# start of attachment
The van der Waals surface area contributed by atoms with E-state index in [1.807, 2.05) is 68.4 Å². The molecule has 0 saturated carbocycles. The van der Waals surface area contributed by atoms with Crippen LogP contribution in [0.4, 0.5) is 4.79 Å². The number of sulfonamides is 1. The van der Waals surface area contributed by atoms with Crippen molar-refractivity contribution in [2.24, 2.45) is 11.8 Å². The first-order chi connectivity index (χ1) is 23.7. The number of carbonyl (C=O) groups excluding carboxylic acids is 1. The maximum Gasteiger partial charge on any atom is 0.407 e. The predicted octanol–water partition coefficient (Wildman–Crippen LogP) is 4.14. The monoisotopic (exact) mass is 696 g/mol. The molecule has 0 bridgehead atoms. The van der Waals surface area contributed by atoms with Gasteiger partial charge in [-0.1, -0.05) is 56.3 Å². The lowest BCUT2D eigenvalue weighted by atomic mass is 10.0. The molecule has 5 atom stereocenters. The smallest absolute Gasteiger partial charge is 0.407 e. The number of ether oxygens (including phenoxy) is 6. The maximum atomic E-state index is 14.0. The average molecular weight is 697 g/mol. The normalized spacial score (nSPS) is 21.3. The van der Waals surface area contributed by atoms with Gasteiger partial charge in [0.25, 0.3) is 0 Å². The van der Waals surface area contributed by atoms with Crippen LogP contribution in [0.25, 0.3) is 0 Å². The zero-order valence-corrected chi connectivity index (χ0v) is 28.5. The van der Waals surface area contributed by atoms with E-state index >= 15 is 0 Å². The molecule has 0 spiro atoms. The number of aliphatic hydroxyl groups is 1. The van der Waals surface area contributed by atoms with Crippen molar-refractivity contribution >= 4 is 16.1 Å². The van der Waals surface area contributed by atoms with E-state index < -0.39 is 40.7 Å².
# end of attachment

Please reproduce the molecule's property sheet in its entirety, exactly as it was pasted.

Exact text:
The van der Waals surface area contributed by atoms with E-state index in [1.807, 2.05) is 68.4 Å². The molecule has 0 saturated carbocycles. The van der Waals surface area contributed by atoms with Crippen LogP contribution in [0.4, 0.5) is 4.79 Å². The number of sulfonamides is 1. The van der Waals surface area contributed by atoms with Crippen molar-refractivity contribution in [2.24, 2.45) is 11.8 Å². The first-order chi connectivity index (χ1) is 23.7. The number of carbonyl (C=O) groups excluding carboxylic acids is 1. The maximum Gasteiger partial charge on any atom is 0.407 e. The predicted octanol–water partition coefficient (Wildman–Crippen LogP) is 4.14. The monoisotopic (exact) mass is 696 g/mol. The molecule has 0 bridgehead atoms. The van der Waals surface area contributed by atoms with Gasteiger partial charge in [-0.1, -0.05) is 56.3 Å². The lowest BCUT2D eigenvalue weighted by atomic mass is 10.0. The molecule has 5 atom stereocenters. The smallest absolute Gasteiger partial charge is 0.407 e. The number of ether oxygens (including phenoxy) is 6. The maximum atomic E-state index is 14.0. The average molecular weight is 697 g/mol. The normalized spacial score (nSPS) is 21.3. The van der Waals surface area contributed by atoms with Gasteiger partial charge in [0.25, 0.3) is 0 Å². The van der Waals surface area contributed by atoms with Crippen LogP contribution in [0.25, 0.3) is 0 Å². The zero-order valence-corrected chi connectivity index (χ0v) is 28.5. The van der Waals surface area contributed by atoms with E-state index >= 15 is 0 Å². The molecule has 0 spiro atoms. The number of aliphatic hydroxyl groups is 1. The van der Waals surface area contributed by atoms with Crippen molar-refractivity contribution >= 4 is 16.1 Å². The van der Waals surface area contributed by atoms with E-state index < -0.39 is 40.7 Å².